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Ring Tones
Principal photography on "The Ring Two” began in Los Angeles, where the newsroom of the former Los Angeles Herald Examiner building in downtown doubled for the offices of The Daily Astorian. The actual newspaper that serves the citizens of Astoria, Oregon, The Daily Astorian was generous in allowing the production to use its name and banner in the film.

Other southern California locations utilized in the early weeks of filming included St. Luke's Hospital in Pasadena; the Mary Andrews Clark Residence, a circa-1912 courtyard apartment complex located in the Mid-Wilshire district, which became a women's shelter; and the Terminal Annex building in downtown Los Angeles.

  Following three weeks in and around Los Angeles, the production moved to the quaint, picturesque town of Astoria, Oregon, where the often gloomy weather helped lend an ominous tone to the proceedings. Built on a peninsula, Astoria's relationship with water was also very much in keeping with one of the story's major themes. Explaining water's significance to the film, Hideo Nakata offers, "I'm from Japan, which is an island country surrounded by water. Through natural disasters, water itself can be a symbol of death, so we have a natural fear of water that influences me. And, of course, in this movie, water becomes a sign of Samara's evil spirit, because she had been kept at the bottom of a well for a long, long time.”

Ehren Kruger observes, "As a symbol, water is a life source, but it is also an environment in which we can't naturally live, so it's the perfect elemental metaphor for both life and death.”

The water theme was also very influential in creating the film's color scheme. Production designer Jim Bissell states, "Water is very important to the film, and as a result, most of the colors are cool blues and greens. The gray overcast sky, which we see quite a lot in the Pacific Northwest, influenced the tone, too. It has a very monochromatic look, and in some ways it's a bit claustrophobic, which made it the perfect setting for our horror film. I'll elaborate by saying that things are scarier if you don't telegraph the fact that you're about to see something scary. You can take an atmosphere that appears perfectly natural, almost welcoming, and just shift the light level a little bit and it suddenly turns into something very foreboding.”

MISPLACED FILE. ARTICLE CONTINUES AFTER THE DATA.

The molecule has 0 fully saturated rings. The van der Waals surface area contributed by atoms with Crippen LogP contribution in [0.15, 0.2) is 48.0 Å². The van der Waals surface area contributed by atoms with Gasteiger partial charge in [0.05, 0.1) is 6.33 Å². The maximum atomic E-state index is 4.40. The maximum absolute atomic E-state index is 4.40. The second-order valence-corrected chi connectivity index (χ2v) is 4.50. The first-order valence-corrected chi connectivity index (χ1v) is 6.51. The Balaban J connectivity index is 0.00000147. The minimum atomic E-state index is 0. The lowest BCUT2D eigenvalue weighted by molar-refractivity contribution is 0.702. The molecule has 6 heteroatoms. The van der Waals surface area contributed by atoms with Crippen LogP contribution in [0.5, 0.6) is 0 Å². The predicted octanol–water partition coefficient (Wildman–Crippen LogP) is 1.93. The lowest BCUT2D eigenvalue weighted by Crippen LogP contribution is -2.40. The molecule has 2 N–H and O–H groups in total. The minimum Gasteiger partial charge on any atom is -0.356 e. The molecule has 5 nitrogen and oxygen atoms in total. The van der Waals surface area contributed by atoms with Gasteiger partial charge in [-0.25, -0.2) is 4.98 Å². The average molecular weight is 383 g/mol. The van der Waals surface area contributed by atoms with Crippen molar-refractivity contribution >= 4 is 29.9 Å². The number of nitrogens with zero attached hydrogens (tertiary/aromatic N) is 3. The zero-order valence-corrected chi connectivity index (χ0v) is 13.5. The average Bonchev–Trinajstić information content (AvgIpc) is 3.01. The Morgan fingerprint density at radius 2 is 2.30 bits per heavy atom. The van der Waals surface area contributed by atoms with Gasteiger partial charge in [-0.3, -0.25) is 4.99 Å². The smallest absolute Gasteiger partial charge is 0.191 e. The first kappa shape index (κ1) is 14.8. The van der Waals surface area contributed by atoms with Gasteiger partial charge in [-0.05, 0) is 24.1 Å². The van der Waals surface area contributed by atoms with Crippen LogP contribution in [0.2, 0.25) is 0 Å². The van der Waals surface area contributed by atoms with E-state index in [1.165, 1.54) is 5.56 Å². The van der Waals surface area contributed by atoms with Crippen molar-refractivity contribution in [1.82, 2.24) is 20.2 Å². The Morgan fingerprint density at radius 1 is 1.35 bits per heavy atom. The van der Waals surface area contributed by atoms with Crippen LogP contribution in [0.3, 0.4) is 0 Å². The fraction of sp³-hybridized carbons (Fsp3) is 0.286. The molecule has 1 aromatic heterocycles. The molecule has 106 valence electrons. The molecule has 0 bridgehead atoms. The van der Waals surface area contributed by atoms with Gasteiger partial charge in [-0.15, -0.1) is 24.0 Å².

To that end, Bissell collaborated closely with director of photography Gabriel Beristain to evoke the overall color palette. The cinematographer attests, "We needed to respect that there is a recurrent water element in the film, as well as the greens of the bucolic countryside, so we avoided heavy pastels and strong primary colors and went for the blue, green, gray and earthy tones.”

Beristain also used the changing weather patterns of the region to his advantage. "Rachel is looking for normalcy, welcoming back a world that she wants to be tranquil, a world that doesn't give her any memories of the nightmare that she lived. We welcomed sunny days, because this is a new world, a new time, a new city. But the weather of Astoria is very volatile—it might be sunny, but five minutes earlier, it was pouring.”

To match shots, the creative team decided to wet every shot, as Beristain says, "just in case. And it turned out to be beautiful—you know that look when the sun comes out after the rain, and everything glistens. We made virtue of whatever weather Astoria decided to give us. We couldn't wait for perfect weather so our perfect weather became the unpredictability of Astoria.”

Reinforcing the ill-omened relationship between animals and the evil energy of Samara, Rachel and Aidan's disturbing confrontation with a herd of deer was filmed on the tree-lined roads of Fort Stevens State Park, located in Hammond, Oregon, about 10 miles outside of Astoria. For practical and humanitarian reasons, no actual deer were used in any par

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